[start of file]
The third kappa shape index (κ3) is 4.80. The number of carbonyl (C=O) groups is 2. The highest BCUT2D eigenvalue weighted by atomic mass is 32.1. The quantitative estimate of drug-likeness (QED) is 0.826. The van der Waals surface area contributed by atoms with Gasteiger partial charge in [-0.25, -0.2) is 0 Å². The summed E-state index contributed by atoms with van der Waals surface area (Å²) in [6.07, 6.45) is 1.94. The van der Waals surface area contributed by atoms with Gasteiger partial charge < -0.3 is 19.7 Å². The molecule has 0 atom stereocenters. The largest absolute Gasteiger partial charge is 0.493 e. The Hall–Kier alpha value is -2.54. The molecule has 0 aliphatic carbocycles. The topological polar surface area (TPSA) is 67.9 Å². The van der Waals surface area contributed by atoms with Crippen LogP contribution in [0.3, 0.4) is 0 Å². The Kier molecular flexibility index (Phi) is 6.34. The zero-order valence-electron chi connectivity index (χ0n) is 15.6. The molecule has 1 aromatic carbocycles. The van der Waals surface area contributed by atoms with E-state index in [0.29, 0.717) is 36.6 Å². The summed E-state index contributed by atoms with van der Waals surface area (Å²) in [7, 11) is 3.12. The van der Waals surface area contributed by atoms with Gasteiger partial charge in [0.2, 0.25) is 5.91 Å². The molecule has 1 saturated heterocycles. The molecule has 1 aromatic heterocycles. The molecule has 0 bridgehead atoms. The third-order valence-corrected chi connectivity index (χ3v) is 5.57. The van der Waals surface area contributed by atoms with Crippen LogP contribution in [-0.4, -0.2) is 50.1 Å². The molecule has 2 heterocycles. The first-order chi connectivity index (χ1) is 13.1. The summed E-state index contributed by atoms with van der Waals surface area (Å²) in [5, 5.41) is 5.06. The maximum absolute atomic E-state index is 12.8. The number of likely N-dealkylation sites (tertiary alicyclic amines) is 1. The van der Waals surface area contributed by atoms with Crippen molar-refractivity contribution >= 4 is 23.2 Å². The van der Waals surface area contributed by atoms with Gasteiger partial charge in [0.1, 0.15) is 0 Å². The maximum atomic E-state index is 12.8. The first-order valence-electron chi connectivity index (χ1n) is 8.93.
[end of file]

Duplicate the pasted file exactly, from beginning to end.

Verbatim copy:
The third kappa shape index (κ3) is 4.80. The number of carbonyl (C=O) groups is 2. The highest BCUT2D eigenvalue weighted by atomic mass is 32.1. The quantitative estimate of drug-likeness (QED) is 0.826. The van der Waals surface area contributed by atoms with Gasteiger partial charge in [-0.25, -0.2) is 0 Å². The summed E-state index contributed by atoms with van der Waals surface area (Å²) in [6.07, 6.45) is 1.94. The van der Waals surface area contributed by atoms with Gasteiger partial charge < -0.3 is 19.7 Å². The molecule has 0 atom stereocenters. The largest absolute Gasteiger partial charge is 0.493 e. The Hall–Kier alpha value is -2.54. The molecule has 0 aliphatic carbocycles. The topological polar surface area (TPSA) is 67.9 Å². The van der Waals surface area contributed by atoms with Crippen LogP contribution in [0.3, 0.4) is 0 Å². The Kier molecular flexibility index (Phi) is 6.34. The zero-order valence-electron chi connectivity index (χ0n) is 15.6. The molecule has 1 aromatic carbocycles. The van der Waals surface area contributed by atoms with E-state index in [0.29, 0.717) is 36.6 Å². The summed E-state index contributed by atoms with van der Waals surface area (Å²) in [7, 11) is 3.12. The van der Waals surface area contributed by atoms with Gasteiger partial charge in [0.2, 0.25) is 5.91 Å². The molecule has 1 saturated heterocycles. The molecule has 1 aromatic heterocycles. The molecule has 0 bridgehead atoms. The third-order valence-corrected chi connectivity index (χ3v) is 5.57. The van der Waals surface area contributed by atoms with Crippen LogP contribution in [-0.4, -0.2) is 50.1 Å². The molecule has 2 heterocycles. The first-order chi connectivity index (χ1) is 13.1. The summed E-state index contributed by atoms with van der Waals surface area (Å²) in [5, 5.41) is 5.06. The maximum absolute atomic E-state index is 12.8. The number of likely N-dealkylation sites (tertiary alicyclic amines) is 1. The van der Waals surface area contributed by atoms with Crippen molar-refractivity contribution >= 4 is 23.2 Å². The van der Waals surface area contributed by atoms with Gasteiger partial charge in [0.1, 0.15) is 0 Å². The maximum atomic E-state index is 12.8. The first-order valence-electron chi connectivity index (χ1n) is 8.93.